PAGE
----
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History

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The History of Bernards Township

Bernards Township has a rich and robust history. Here are some of the events that have occurred in our town:

  • The Rev. George Whitefield, English evangelist, preached to 3,000 people under the white oak tree of the Presbyterian Church, during the Great Awakening of 1740.

  • Lord Stirling (William Alexander) built his palatial estate, Stirling Manor, here.  Local people called it The Buildings, because of its size, the road called Building Lane.

  • Washington and Lafayette picnicked and colonial troops rested under the old oak tree in Basking Ridge Presbyterian Churchyard.

  • Young men attended a small private academy, entered the College of New Jersey and became prominent in State and National history.

  • Uniforms were sewn for the Northern soldiers during the Civil War and four years after the war, the Chief Surgeon of the Union Army built a home two blocks away.  Also, axles for the mess wagons onto the battlefields were made in a hub and spoke factory here.

  • Liberty Corner was a popular summer resort, with vacationers staying at local homesteads and dairy farms.  A carriage would meet guests at the Lyons depot.

  • Governor Woodrow Wilson made a speech on the village green in Basking Ridge prior to World War II.

  • Colonel John Jacob Astor IV donated stones to build the Methodist Church, 14 years before he perished in the sinking of the Titanic in 1912.

  • Samuel Owen of Newark, a pharmaceutical magnate, built his English Tudor mansion in 1912, now Township Hall.

The Lenni-Lenape Indians, a branch of the Delawares (part of the Algonquin Nation) were the first known inhabitants of the Bernards Township area.  Scattered throughout are traces of these people:  arrowheads, tomahawks, hearthstones, hammerheads and camp rubble, which indicate long occupation.  One of the most widely used Indian areas was near Madisonville Road--a major campsite was the present AT&T location on North Maple Avenue.  A burial ground is known to have existed on the east side of Childs Road on the hillside across from the Indian Graves Brook.

The area was purchased by John Harrison, agent of King James III of England in 1717, from Chief Nowenoik of the Lenapes, a real estate package of 3,000 acres for $50.  The remainder of the Township's land was bought later that year by William Penn.  Early settlers were Scotch, Irish and English.  Harrison's Purchase or Harrison's Neck was the property's designation.  In 1733 the name Basking Ridge first appeared in ecclesiastic records of the Presbyterian Church and is recorded as being derived from the fact that "the wild animals of the adjacent lowlands were accustomed to bask in the warm sun of this beautiful ridge."   Baskeridge and Baskenridge were commonly used.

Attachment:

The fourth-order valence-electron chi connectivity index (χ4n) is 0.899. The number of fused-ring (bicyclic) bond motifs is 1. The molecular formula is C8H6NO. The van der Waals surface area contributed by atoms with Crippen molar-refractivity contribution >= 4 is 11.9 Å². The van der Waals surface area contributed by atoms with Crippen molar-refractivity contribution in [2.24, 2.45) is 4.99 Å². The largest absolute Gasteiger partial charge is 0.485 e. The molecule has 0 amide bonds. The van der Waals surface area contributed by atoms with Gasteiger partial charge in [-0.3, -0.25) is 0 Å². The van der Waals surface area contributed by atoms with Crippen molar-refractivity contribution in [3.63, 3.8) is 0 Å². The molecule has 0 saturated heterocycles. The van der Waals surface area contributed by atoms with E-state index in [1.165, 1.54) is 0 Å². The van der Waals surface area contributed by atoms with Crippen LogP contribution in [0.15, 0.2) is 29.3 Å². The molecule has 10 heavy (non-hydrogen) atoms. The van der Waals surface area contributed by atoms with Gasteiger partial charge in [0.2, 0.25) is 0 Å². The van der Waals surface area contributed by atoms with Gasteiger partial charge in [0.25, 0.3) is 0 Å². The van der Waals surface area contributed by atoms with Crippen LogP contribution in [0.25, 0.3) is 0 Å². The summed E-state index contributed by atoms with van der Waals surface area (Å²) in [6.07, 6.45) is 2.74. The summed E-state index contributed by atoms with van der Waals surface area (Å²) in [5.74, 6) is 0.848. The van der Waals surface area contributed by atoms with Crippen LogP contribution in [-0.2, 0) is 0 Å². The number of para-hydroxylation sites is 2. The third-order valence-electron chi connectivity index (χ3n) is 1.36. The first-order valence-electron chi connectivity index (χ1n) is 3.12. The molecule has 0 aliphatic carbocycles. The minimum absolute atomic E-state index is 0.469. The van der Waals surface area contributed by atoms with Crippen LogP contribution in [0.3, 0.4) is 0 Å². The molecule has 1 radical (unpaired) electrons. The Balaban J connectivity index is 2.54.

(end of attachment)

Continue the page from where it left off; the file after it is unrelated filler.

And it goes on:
By 1740 a list of settlers included names as Alward, Annin, Conkling, Cross, Dayton, and Lewis.  At the time of the American Revolution, as many as 100 men from Bernards answered the call to arms.  Revolutionary troops came from Bound Brook through Annin's Corner and Basking Ridge en route to Morristown.  During this time, a liberty pole was placed on the village green, with Annin's Corner renamed Liberty Corner.  Basking Ridge was thought to be a secure place from the British Army as it was only seven miles away from the center of Washington's army at Jockey Hollow. General Charles Lee, second in command, was captured by British forces at the Widow White's Tavern in December, 1776.  (This is at the corner of Colonial Drive and South Finley Avenue.)  A local street, Old Army Road, was so named because it was the path trod through the country from Jockey Hollow to the Vealtown Tavern in Bernardsville by American troops.

In 1750 a classical school, designed to prepare young men for college, was established in Basking Ridge by Dr. Samuel Kennedy, fourth pastor of the Presbyterian Church, and later run by his successor, Dr. Robert Finley.  The school, known as the Basking Ridge Classical School for almost 50 years, was conducted in the ministers' homes.  Through contributions and partly at Dr. Finley's expense, the Brick Academy was built in 1809.  Pupils came from many other states, as well as New Jersey; residents provided lodgings.  The Academy was known as having contributed more men "to the bench, the bar and the pulpit".  Students entered their junior year at the College of New Jersey (Princeton University).  Among the Academy students were Samuel Southard, governor of New Jersey, U.S. Senate president and acting vice-president under President Tyler; William Lewis Dayton, vice-presidential candidate with John C. Fremont in 1856, and President Lincoln's Minister to France during the Civil War; Robert Field Stockton, hero of the Mexican War; Theodore Frelinghuysen, U.S. Senator, vice-presidential candidate with Henry Clay in 1844 and  president of Rutgers College.

There are twelve Houses of Worship of nine denominations.  The Township has two historic districts:  Franklin Corners and Liberty Corner.  There are eight listings on the State and National Registers:  The Brick Academy, Basking Ridge Presbyterian Church, Van Dorn Mill, Coffee House Corners (Turner Homestead), Chimney Ash Farm (Alward Homestead), Lord Stirling Estate out-buildings, and the two historic districts.

Two transportation-related events changed Bernards Township.  In 1872 the railroad completed, opening the area to those who wished to live in the country and work in the metropolitan environment.  Almost 100 years later, construction of Route 287 and later Route 78, two Interstate Highways, made commuting much easier for those seeking to live in residential climate.

Liberty Corner, settled since 1722, still maintains its gentle rural atmosphere.  In the later part of the 19th Century it was famous for its summer resorts.